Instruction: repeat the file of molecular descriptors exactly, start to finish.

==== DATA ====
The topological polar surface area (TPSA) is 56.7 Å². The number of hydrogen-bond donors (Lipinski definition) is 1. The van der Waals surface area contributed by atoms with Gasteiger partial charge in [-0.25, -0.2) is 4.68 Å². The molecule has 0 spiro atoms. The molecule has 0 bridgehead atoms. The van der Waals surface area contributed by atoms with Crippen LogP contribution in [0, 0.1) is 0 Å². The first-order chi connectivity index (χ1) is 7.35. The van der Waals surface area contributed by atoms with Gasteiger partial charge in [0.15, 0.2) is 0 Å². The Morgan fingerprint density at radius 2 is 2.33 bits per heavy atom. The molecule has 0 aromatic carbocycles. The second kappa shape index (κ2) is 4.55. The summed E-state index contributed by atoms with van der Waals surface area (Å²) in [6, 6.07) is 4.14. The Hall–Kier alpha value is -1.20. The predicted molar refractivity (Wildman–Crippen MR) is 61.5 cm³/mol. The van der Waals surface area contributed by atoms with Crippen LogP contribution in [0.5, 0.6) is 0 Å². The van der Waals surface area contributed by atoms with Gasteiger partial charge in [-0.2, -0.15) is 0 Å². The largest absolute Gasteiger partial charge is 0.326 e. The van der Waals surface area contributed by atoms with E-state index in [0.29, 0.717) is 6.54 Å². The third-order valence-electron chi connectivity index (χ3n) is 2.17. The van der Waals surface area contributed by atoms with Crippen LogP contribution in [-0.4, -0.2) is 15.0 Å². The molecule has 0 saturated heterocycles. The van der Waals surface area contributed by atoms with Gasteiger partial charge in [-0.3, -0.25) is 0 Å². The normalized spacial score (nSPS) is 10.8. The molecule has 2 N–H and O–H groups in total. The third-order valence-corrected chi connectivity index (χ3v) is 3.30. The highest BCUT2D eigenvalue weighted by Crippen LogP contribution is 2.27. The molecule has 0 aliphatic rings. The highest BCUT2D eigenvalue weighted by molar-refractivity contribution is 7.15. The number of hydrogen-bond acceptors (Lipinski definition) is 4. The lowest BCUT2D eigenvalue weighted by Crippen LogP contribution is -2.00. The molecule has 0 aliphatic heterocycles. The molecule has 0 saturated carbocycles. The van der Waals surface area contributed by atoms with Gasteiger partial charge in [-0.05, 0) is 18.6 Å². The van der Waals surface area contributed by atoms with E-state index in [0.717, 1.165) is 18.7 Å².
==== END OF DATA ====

The topological polar surface area (TPSA) is 56.7 Å². The number of hydrogen-bond donors (Lipinski definition) is 1. The van der Waals surface area contributed by atoms with Gasteiger partial charge in [-0.25, -0.2) is 4.68 Å². The molecule has 0 spiro atoms. The molecule has 0 bridgehead atoms. The van der Waals surface area contributed by atoms with Crippen LogP contribution in [0, 0.1) is 0 Å². The first-order chi connectivity index (χ1) is 7.35. The van der Waals surface area contributed by atoms with Gasteiger partial charge in [0.15, 0.2) is 0 Å². The Morgan fingerprint density at radius 2 is 2.33 bits per heavy atom. The molecule has 0 aromatic carbocycles. The second kappa shape index (κ2) is 4.55. The summed E-state index contributed by atoms with van der Waals surface area (Å²) in [6, 6.07) is 4.14. The Hall–Kier alpha value is -1.20. The predicted molar refractivity (Wildman–Crippen MR) is 61.5 cm³/mol. The van der Waals surface area contributed by atoms with Crippen LogP contribution in [0.5, 0.6) is 0 Å². The van der Waals surface area contributed by atoms with Gasteiger partial charge in [-0.2, -0.15) is 0 Å². The largest absolute Gasteiger partial charge is 0.326 e. The van der Waals surface area contributed by atoms with E-state index in [0.29, 0.717) is 6.54 Å². The third-order valence-electron chi connectivity index (χ3n) is 2.17. The van der Waals surface area contributed by atoms with Crippen LogP contribution in [-0.4, -0.2) is 15.0 Å². The molecule has 0 saturated heterocycles. The van der Waals surface area contributed by atoms with Gasteiger partial charge in [-0.3, -0.25) is 0 Å². The normalized spacial score (nSPS) is 10.8. The molecule has 2 N–H and O–H groups in total. The third-order valence-corrected chi connectivity index (χ3v) is 3.30. The highest BCUT2D eigenvalue weighted by Crippen LogP contribution is 2.27. The molecule has 0 aliphatic rings. The highest BCUT2D eigenvalue weighted by molar-refractivity contribution is 7.15. The number of hydrogen-bond acceptors (Lipinski definition) is 4. The lowest BCUT2D eigenvalue weighted by Crippen LogP contribution is -2.00. The molecule has 0 aliphatic heterocycles. The molecule has 0 saturated carbocycles. The van der Waals surface area contributed by atoms with Gasteiger partial charge in [-0.05, 0) is 18.6 Å². The van der Waals surface area contributed by atoms with E-state index in [0.717, 1.165) is 18.7 Å².